Hungarian food is much more than goulash and paprika. It’s a rich cuisine that you can learn about through the pages of this book.
While presented as a cookbook, I think that the recipes could have been a bit more detailed. For example, when I tried making one of them, Paprikás Csirke (chicken paprika), I felt I needed more instructions as they seemed too vague, perhaps more aimed at experienced cooks.
What I found enriching was that I learned a lot about Hungarian culinary traditions and their historical context. About the ingredients, I noticed that it’s a cuisine heavily based on meat and, to my pleasant surprise, pasta is widely eaten.
I learned that, to release the full flavour and aroma of paprika, it is best to dissolve its powder in hot fat. But to avoid it burning and turning bitter, you must add and stir it in only after you have removed the pan from the heat.
Hungarian cuisine uses a large variety of cheese. In the book, there’s a two-page picture with a whole variety of cheese, which made my mouth water! They all looked delicious. I pictured eating them with a fragrant, freshly baked slice of bread, accompanied by a glass of Tokaji, the famous Hungarian wine, known as “the king of wines and the wine of kings“, as King Louis XV referred to it.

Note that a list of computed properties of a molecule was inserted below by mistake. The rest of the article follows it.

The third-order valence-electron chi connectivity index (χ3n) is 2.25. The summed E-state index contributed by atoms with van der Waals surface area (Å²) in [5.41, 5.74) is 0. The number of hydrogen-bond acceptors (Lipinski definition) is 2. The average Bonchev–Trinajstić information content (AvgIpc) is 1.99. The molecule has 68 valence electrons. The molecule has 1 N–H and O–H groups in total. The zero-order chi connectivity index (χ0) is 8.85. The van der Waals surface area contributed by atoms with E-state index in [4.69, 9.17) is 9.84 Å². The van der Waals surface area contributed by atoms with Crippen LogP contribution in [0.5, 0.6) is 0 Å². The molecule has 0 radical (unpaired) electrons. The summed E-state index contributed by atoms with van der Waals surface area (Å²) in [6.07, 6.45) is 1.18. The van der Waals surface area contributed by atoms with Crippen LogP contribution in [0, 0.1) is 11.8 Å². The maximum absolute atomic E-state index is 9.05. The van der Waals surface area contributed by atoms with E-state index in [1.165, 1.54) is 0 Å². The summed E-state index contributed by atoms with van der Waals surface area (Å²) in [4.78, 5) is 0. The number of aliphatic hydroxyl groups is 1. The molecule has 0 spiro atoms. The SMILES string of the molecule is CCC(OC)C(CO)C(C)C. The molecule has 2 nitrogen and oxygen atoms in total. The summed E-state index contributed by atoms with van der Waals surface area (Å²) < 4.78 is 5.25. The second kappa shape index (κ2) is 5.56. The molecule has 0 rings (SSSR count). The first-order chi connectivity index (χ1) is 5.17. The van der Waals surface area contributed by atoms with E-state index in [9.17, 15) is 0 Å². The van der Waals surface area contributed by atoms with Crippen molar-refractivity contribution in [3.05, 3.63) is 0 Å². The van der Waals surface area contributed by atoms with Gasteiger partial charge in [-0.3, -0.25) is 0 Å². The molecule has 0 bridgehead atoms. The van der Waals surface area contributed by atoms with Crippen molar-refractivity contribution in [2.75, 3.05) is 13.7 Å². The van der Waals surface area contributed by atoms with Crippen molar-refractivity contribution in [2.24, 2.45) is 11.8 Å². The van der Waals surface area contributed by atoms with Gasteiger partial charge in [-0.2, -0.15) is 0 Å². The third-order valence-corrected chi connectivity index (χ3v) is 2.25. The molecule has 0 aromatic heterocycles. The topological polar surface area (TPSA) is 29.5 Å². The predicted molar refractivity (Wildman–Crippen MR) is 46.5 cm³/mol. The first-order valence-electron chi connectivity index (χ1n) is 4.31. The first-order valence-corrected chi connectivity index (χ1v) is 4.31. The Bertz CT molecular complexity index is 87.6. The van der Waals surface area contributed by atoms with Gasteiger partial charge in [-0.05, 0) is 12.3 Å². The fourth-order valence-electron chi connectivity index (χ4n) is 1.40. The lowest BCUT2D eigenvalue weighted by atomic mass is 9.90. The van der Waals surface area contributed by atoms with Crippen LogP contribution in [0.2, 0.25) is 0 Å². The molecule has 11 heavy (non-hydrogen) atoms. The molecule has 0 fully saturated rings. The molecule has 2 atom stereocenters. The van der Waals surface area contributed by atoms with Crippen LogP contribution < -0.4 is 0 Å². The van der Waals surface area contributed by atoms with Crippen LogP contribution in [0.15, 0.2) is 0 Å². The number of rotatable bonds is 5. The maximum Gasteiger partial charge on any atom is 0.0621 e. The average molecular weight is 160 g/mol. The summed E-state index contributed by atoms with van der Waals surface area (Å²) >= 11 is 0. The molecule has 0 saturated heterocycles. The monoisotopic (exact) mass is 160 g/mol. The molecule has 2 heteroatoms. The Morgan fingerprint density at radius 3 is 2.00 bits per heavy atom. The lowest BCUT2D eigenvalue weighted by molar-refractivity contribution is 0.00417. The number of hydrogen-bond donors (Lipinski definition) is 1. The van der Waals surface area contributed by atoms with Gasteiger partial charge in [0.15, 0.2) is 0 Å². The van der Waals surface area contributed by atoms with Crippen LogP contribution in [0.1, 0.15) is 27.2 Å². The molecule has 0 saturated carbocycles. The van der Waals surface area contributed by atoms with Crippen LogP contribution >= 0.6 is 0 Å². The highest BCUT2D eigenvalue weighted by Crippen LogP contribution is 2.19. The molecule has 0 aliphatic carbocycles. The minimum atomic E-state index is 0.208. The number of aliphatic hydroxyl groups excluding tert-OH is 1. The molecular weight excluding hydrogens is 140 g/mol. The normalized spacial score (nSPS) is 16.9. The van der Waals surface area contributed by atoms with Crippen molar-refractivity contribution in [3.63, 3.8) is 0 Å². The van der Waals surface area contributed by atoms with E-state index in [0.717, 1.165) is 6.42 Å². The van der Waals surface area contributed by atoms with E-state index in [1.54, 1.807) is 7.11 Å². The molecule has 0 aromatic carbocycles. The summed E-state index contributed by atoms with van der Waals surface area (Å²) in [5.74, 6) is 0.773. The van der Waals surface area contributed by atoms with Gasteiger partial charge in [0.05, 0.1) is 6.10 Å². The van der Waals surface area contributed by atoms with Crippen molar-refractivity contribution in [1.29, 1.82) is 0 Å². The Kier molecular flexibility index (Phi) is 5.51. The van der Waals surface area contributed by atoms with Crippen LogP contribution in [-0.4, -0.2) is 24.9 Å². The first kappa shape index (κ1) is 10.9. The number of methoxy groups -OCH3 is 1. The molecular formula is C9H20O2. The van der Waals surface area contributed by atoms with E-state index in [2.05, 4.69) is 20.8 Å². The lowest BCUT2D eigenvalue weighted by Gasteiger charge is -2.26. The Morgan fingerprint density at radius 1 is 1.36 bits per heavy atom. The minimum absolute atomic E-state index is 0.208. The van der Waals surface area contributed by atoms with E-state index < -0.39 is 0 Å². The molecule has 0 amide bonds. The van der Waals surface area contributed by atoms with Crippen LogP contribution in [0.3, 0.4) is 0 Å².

Reading about the cultivation of apricots (my favourite fruit, along with peaches) made me nostalgic because here in the UK I haven’t found apricots as juicy as I was used to in Italy. Also, reading about the morello cherries suddenly made me jump to my childhood. I loved sour cherries! The fascinating thing is that they’re used in soups in Hungary. Hungarians use other fruit as well in soup, such as apple. I find it a very interesting combination, and I wonder how it tastes.
I “armchair travelled” to some of the iconic coffee houses, such as the “New York Café“, and to the bustling big market in the heart of Budapest, also known as the “iron cathedral”. While reading, I felt like I was there, hearing the hum of the people talking and gazing at the busyness of the vendors.
I loved learning about how Hungarians traditionally feed themselves, but I hope the traditional division of gender roles is not as marked now as it’s described in the book (which was originally published 23 years ago).
Finally, I think that the book is cleverly structured, with its division into the different regions of the country. Also, the big, colourful, and mouth-watering pictures throughout it were a feast for the eyes, making it a truly immersive read.
Anyone who is interested in Hungarian cuisine. This book provides a comprehensive introduction to Hungarian cooking, including traditional recipes, cooking techniques, and ingredients.
It is also a great resource for those who want to explore the history and culture of Hungary, as the book covers the country’s culinary traditions and their cultural significance.
Title: Culinaria Hungary
Author: Aniko Gergely
Year First Published: 1999
Food and culture are inexorably tied together. Culinaria reports on every aspect of a country’s cuisine within the context of the people who created it. Profusely illustrated with spectacular photography and abundantly peppered with authentic recipes, these volumes are a treat for both the mind and the palate.